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FDA Oyster Proposal Opposed

by the Fish Site Editor
02 November 2009, at 12:00am

MISSISSIPPI, US - Representative Gene Taylor has written a letter to the Food and Drug Administration to oppose their plans to require raw oysters to undergo a post-catch process to rid them of a very rare, but potentially deadly bacteria.

The FDA may require one of four treatments for Gulf oysters caught during the warm summer months: quick frozen, high-pressure treated, mild heat or low-dose gamma radiation to help lower deaths from the Vibrio vulnificus bacteria.

Sun Herald reports that the Mississippi Department of Marine Resources says the bacteria occurs more commonly between April and October when coastal waters are warmest, though they say they have heard of few cases here.

The regulations could take effect in 2011, but the seafood industry may be gearing up to oppose them.

They say the plan would hurt the industry by driving up production costs and would force them to sell a less tasty oyster at a higher price, which may turn off customers.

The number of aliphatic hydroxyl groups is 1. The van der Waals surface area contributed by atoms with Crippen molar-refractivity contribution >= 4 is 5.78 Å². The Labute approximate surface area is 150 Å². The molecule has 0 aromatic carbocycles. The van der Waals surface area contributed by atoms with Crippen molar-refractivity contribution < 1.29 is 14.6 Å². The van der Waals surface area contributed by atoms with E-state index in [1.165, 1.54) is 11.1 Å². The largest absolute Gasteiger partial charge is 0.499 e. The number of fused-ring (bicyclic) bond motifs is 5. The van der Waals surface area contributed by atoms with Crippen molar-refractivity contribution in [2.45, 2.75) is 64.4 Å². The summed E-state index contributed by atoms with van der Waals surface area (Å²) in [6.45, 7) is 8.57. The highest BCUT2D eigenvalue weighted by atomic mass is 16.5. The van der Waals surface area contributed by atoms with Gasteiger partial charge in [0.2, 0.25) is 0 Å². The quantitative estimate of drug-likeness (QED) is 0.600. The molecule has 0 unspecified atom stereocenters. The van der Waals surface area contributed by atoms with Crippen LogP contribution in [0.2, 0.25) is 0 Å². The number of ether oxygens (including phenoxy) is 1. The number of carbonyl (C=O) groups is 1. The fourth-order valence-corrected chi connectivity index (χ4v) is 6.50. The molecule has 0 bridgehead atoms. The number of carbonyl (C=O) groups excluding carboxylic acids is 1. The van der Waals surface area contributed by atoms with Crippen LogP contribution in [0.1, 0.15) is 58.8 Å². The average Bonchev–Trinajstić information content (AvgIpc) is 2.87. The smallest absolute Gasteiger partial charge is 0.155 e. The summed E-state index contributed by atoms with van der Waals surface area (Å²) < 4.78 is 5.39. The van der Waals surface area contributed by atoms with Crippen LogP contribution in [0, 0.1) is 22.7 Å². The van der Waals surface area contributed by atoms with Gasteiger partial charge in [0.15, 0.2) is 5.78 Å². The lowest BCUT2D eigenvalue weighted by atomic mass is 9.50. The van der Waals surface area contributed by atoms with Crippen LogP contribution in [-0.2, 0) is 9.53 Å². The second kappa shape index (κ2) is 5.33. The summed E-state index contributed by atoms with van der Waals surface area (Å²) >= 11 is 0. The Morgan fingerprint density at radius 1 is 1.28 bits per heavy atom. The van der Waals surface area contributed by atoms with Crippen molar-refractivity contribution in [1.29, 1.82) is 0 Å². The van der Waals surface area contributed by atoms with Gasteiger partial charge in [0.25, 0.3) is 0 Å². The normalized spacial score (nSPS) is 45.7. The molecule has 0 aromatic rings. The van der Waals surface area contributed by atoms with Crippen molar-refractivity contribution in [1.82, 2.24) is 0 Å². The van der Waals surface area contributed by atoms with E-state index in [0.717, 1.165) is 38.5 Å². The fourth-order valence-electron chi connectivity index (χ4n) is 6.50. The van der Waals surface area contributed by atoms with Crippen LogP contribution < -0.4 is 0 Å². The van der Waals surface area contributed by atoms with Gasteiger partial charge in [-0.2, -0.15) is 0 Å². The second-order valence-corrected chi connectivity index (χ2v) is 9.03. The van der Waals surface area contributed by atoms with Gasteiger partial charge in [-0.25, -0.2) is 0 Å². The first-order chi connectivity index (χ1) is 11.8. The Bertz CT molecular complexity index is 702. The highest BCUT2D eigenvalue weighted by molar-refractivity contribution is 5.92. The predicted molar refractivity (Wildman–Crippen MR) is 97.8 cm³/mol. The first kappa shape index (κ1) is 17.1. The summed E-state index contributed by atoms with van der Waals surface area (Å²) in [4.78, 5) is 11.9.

According to the Associated Press, the FDA says treating the oysters does not affect the taste and that those that are treated hardly ever cause anyone problems, while untreated oysters can have 'deadly consequences'.

In his letter to FDA Commissioner Margaret Hamburg, Representative Taylor said the FDA is already struggling to meet its current commitments to its other duties due to under-staffing and insufficient computer equipment according to Government Accountability Office reports. He added that the FDA would be better served taking on imported shrimp, which he said often are not regulated.

Further Reading

- Go to our previous news item on this story by clicking here.

the Fish Site Editor